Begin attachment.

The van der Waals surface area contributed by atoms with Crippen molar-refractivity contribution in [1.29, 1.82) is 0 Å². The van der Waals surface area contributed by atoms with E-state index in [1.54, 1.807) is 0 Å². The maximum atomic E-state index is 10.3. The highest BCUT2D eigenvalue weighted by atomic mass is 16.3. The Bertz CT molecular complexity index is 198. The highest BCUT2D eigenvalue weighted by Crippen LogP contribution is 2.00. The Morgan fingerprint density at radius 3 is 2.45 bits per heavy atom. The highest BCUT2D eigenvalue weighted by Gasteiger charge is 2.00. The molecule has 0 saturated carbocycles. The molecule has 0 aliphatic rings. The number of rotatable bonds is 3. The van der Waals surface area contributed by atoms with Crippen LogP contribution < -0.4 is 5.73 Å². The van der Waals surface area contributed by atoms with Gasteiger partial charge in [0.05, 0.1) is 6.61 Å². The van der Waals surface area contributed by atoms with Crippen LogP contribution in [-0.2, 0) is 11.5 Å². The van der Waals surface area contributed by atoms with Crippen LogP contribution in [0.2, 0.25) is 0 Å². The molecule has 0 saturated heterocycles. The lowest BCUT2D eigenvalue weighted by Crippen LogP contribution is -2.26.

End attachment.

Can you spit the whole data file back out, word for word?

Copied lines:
The van der Waals surface area contributed by atoms with Crippen molar-refractivity contribution in [1.29, 1.82) is 0 Å². The van der Waals surface area contributed by atoms with E-state index in [1.54, 1.807) is 0 Å². The maximum atomic E-state index is 10.3. The highest BCUT2D eigenvalue weighted by atomic mass is 16.3. The Bertz CT molecular complexity index is 198. The highest BCUT2D eigenvalue weighted by Crippen LogP contribution is 2.00. The Morgan fingerprint density at radius 3 is 2.45 bits per heavy atom. The highest BCUT2D eigenvalue weighted by Gasteiger charge is 2.00. The molecule has 0 saturated carbocycles. The molecule has 0 aliphatic rings. The number of rotatable bonds is 3. The van der Waals surface area contributed by atoms with Crippen LogP contribution < -0.4 is 5.73 Å². The van der Waals surface area contributed by atoms with Gasteiger partial charge in [0.05, 0.1) is 6.61 Å². The van der Waals surface area contributed by atoms with Crippen LogP contribution in [-0.2, 0) is 11.5 Å². The van der Waals surface area contributed by atoms with Crippen LogP contribution in [0.2, 0.25) is 0 Å². The molecule has 0 saturated heterocycles. The lowest BCUT2D eigenvalue weighted by Crippen LogP contribution is -2.26.